Xhosa pride or just plain tribalism?

South African Rugby captain Siya Kolisi celebrates and holds up the Web Ellis Trophy as the South African Rugby World Cup winner team parades on an open top bus through the streets of the city of Zwide , Port Elizabeth, on November 10, 2019. Zwide is the hometown of Siya Kolisi, the first black captain for the South African rugby team that led them to victory against England in the 2019 Rugby World Cup Final in Japan. Picture: Wikus DE WET / AFP

To settle this debate, all we need to do is determine the basis for this discussion by truly understanding the words we are using as well as what they mean or imply. 

Xhosa pride or tribalism? That is the question that has been on the minds of many a South African in the wake of the Rugby World Cup after innumerable amounts of Xhosa people chalked that, and other victories, up to the fact that the victors were either Xhosa or from the Eastern Cape.

It all began on 2 November 2019 when the Springboks thrashed England in the 2019 Rugby World Cup final at the International Stadium Yokohama in Japan.

In the hours following the match, the contributions of the captain, Siyamthanda Kolisi and his fellow Springbok Makazole Mampimpi were heralded far more than those of the match’s other performers.

Springbok coach Rassie Erasmus’ name was later thrown in that hat after people were reminded that he also hails from the Eastern Cape.

In the weeks following the RWC win, the names of more and more Xhosa people – such as Miss South Africa Zozibin Tunzi and world-renowned producer and musician Anathi ‘Anatii’ Mnyango – were added to the growing list of South Africans who were doing big things and just happened to be Xhosa.

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As more and more Xhosa people expressed how proud they felt to be Xhosa because of these developments, even more people began to throw the word ‘tribalism’ around.

But is it really tribalism? I am strongly inclined to disagree.

To settle this, all we need to do is determine the basis for this discussion by understanding the words we are using as well as what they mean or imply.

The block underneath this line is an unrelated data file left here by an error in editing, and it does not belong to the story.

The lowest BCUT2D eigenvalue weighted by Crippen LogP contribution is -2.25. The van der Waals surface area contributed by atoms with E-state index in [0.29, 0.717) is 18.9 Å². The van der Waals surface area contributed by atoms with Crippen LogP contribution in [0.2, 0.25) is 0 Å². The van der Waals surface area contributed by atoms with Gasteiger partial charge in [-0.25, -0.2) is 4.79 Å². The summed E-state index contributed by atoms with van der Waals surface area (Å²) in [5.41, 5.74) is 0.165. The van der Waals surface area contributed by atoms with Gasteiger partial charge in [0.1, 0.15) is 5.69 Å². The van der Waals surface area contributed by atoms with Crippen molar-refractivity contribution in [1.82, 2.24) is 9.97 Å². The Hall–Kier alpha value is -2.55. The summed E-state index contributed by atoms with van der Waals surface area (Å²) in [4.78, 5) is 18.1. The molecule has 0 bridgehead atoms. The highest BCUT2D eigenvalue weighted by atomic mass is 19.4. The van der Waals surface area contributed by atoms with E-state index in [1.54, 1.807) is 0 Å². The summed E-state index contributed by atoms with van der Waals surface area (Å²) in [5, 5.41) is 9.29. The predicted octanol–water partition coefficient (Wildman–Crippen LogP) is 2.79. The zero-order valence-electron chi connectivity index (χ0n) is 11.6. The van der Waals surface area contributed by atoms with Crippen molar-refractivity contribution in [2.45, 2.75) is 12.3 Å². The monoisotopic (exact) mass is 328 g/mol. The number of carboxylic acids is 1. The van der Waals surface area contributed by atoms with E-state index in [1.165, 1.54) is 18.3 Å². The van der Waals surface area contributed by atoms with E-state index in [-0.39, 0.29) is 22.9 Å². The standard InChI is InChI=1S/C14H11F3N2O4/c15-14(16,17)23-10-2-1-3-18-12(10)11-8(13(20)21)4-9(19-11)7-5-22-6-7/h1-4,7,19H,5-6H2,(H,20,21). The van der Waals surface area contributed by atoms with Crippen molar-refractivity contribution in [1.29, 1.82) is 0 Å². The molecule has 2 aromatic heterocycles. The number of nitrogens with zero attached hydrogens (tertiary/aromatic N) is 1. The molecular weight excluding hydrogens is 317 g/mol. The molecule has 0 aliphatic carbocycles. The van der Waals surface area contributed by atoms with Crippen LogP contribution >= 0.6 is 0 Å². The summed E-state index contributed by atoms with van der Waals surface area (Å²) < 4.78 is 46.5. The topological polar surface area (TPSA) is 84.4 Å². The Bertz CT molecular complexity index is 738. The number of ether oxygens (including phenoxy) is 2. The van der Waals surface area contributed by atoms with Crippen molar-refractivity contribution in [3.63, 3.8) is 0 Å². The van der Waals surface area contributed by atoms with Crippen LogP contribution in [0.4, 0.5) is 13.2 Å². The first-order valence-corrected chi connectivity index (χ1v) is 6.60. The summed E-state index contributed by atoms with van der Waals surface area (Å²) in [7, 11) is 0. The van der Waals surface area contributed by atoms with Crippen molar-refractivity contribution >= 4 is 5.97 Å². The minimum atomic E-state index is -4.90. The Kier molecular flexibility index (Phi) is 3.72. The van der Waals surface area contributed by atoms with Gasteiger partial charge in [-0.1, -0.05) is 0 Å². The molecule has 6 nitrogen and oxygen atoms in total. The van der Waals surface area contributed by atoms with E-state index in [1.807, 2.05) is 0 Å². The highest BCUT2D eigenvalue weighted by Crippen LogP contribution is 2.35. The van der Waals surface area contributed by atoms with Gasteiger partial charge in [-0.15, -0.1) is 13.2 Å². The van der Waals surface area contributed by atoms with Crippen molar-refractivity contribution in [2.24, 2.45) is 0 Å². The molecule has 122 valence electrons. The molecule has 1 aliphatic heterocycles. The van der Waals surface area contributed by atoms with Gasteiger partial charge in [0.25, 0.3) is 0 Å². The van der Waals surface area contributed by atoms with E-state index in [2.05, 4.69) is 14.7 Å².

While the initial meaning of the word ‘tribalism’ refers to both the state or fact of being organised in a tribe or tribes as well as the derogatory behaviour and attitudes that stem from strong loyalty to one’s own tribe or social group, the latter definition forms the basis of our discussion.

Pride, on the other hand, denotes a feeling of deep pleasure or satisfaction derived from one’s own achievements, the achievements of those with whom one is closely associated, or from qualities or possessions that are widely admired.

Based solely on these two definitions, even the visually impaired can see what is going on and I can guarantee you that it is not tribalism.

In the context of the LGBTIQ+ community, pride refers to the confidence and self-respect as expressed by members of a group, typically one that has been socially marginalised, on the basis of their shared identity, culture, and experience.

Given South Africa’s history, this definition also applies to South Africa’s Xhosa people.

So, as long as they are not putting anyone down, allow Xhosa people to have their moment. Allow them to feel pride and joy. We all know you will be expecting them to grant you the same courtesy when one of your own stands victorious.

Kaunda Selisho.

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